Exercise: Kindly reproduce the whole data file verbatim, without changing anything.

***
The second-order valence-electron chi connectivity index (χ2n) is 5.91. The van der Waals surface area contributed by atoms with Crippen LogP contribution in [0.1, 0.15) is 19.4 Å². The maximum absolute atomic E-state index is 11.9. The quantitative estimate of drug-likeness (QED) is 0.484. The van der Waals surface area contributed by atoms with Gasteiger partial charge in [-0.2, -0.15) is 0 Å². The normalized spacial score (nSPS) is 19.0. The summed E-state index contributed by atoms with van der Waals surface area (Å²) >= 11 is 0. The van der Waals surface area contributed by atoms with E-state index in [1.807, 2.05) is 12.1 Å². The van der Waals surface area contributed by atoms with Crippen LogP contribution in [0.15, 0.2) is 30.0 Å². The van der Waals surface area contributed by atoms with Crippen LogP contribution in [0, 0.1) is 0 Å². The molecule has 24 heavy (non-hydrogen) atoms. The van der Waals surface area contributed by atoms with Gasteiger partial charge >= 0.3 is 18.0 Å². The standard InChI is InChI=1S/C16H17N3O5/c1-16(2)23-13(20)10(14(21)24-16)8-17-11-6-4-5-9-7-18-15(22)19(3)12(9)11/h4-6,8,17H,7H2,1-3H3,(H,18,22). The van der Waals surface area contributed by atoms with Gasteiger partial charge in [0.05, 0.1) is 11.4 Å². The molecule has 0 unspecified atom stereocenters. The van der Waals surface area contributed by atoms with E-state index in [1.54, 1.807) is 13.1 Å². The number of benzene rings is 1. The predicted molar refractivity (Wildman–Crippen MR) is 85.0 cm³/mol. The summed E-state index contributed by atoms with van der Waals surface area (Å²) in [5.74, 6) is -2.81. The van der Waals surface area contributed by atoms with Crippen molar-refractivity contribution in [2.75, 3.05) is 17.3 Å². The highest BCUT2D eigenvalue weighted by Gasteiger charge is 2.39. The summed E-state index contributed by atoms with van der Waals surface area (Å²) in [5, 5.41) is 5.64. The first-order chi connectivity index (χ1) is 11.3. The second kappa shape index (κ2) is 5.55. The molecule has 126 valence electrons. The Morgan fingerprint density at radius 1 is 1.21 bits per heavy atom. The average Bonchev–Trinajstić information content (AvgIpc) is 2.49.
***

The second-order valence-electron chi connectivity index (χ2n) is 5.91. The van der Waals surface area contributed by atoms with Crippen LogP contribution in [0.1, 0.15) is 19.4 Å². The maximum absolute atomic E-state index is 11.9. The quantitative estimate of drug-likeness (QED) is 0.484. The van der Waals surface area contributed by atoms with Gasteiger partial charge in [-0.2, -0.15) is 0 Å². The normalized spacial score (nSPS) is 19.0. The summed E-state index contributed by atoms with van der Waals surface area (Å²) >= 11 is 0. The van der Waals surface area contributed by atoms with E-state index in [1.807, 2.05) is 12.1 Å². The van der Waals surface area contributed by atoms with Crippen LogP contribution in [0.15, 0.2) is 30.0 Å². The van der Waals surface area contributed by atoms with Crippen LogP contribution in [0, 0.1) is 0 Å². The molecule has 24 heavy (non-hydrogen) atoms. The van der Waals surface area contributed by atoms with Gasteiger partial charge >= 0.3 is 18.0 Å². The standard InChI is InChI=1S/C16H17N3O5/c1-16(2)23-13(20)10(14(21)24-16)8-17-11-6-4-5-9-7-18-15(22)19(3)12(9)11/h4-6,8,17H,7H2,1-3H3,(H,18,22). The van der Waals surface area contributed by atoms with Gasteiger partial charge in [0.05, 0.1) is 11.4 Å². The molecule has 0 unspecified atom stereocenters. The van der Waals surface area contributed by atoms with E-state index in [1.54, 1.807) is 13.1 Å². The number of benzene rings is 1. The predicted molar refractivity (Wildman–Crippen MR) is 85.0 cm³/mol. The summed E-state index contributed by atoms with van der Waals surface area (Å²) in [5.74, 6) is -2.81. The van der Waals surface area contributed by atoms with Crippen molar-refractivity contribution in [2.75, 3.05) is 17.3 Å². The highest BCUT2D eigenvalue weighted by Gasteiger charge is 2.39. The summed E-state index contributed by atoms with van der Waals surface area (Å²) in [5, 5.41) is 5.64. The first-order chi connectivity index (χ1) is 11.3. The second kappa shape index (κ2) is 5.55. The molecule has 126 valence electrons. The Morgan fingerprint density at radius 1 is 1.21 bits per heavy atom. The average Bonchev–Trinajstić information content (AvgIpc) is 2.49.